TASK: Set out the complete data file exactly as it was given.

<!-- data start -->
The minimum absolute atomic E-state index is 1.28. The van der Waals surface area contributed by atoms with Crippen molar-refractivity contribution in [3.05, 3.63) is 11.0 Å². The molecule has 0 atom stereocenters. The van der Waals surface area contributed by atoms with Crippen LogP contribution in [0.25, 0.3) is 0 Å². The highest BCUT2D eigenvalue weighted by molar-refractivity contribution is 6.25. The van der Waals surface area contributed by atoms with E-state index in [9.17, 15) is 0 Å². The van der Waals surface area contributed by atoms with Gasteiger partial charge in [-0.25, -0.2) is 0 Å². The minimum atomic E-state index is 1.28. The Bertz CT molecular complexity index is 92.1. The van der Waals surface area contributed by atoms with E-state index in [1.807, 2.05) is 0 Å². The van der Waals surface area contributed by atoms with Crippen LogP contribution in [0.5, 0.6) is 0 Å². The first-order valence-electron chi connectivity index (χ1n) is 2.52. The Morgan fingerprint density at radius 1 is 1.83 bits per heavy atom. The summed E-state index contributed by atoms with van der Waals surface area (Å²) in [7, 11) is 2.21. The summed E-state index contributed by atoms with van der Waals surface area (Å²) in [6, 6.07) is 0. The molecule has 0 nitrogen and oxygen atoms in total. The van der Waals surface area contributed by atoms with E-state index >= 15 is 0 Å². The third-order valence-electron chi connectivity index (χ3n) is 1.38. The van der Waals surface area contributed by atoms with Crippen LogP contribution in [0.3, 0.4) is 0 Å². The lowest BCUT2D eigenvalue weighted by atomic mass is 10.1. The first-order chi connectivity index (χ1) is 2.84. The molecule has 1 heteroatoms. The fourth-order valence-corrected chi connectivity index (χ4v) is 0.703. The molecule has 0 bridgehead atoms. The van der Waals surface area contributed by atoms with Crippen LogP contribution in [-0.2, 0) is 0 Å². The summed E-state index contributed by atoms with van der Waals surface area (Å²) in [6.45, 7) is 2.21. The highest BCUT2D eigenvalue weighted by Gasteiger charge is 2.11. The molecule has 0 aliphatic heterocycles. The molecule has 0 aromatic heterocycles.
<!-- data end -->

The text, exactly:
The minimum absolute atomic E-state index is 1.28. The van der Waals surface area contributed by atoms with Crippen molar-refractivity contribution in [3.05, 3.63) is 11.0 Å². The molecule has 0 atom stereocenters. The van der Waals surface area contributed by atoms with Crippen LogP contribution in [0.25, 0.3) is 0 Å². The highest BCUT2D eigenvalue weighted by molar-refractivity contribution is 6.25. The van der Waals surface area contributed by atoms with E-state index in [9.17, 15) is 0 Å². The van der Waals surface area contributed by atoms with Gasteiger partial charge in [-0.25, -0.2) is 0 Å². The minimum atomic E-state index is 1.28. The Bertz CT molecular complexity index is 92.1. The van der Waals surface area contributed by atoms with E-state index in [1.807, 2.05) is 0 Å². The van der Waals surface area contributed by atoms with Crippen LogP contribution in [0.5, 0.6) is 0 Å². The first-order valence-electron chi connectivity index (χ1n) is 2.52. The Morgan fingerprint density at radius 1 is 1.83 bits per heavy atom. The summed E-state index contributed by atoms with van der Waals surface area (Å²) in [7, 11) is 2.21. The summed E-state index contributed by atoms with van der Waals surface area (Å²) in [6, 6.07) is 0. The molecule has 0 nitrogen and oxygen atoms in total. The van der Waals surface area contributed by atoms with E-state index >= 15 is 0 Å². The third-order valence-electron chi connectivity index (χ3n) is 1.38. The van der Waals surface area contributed by atoms with Crippen LogP contribution in [0.3, 0.4) is 0 Å². The lowest BCUT2D eigenvalue weighted by atomic mass is 10.1. The first-order chi connectivity index (χ1) is 2.84. The molecule has 1 heteroatoms. The fourth-order valence-corrected chi connectivity index (χ4v) is 0.703. The molecule has 0 bridgehead atoms. The van der Waals surface area contributed by atoms with Crippen LogP contribution in [-0.2, 0) is 0 Å². The summed E-state index contributed by atoms with van der Waals surface area (Å²) in [6.45, 7) is 2.21. The highest BCUT2D eigenvalue weighted by Gasteiger charge is 2.11. The molecule has 0 aliphatic heterocycles. The molecule has 0 aromatic heterocycles.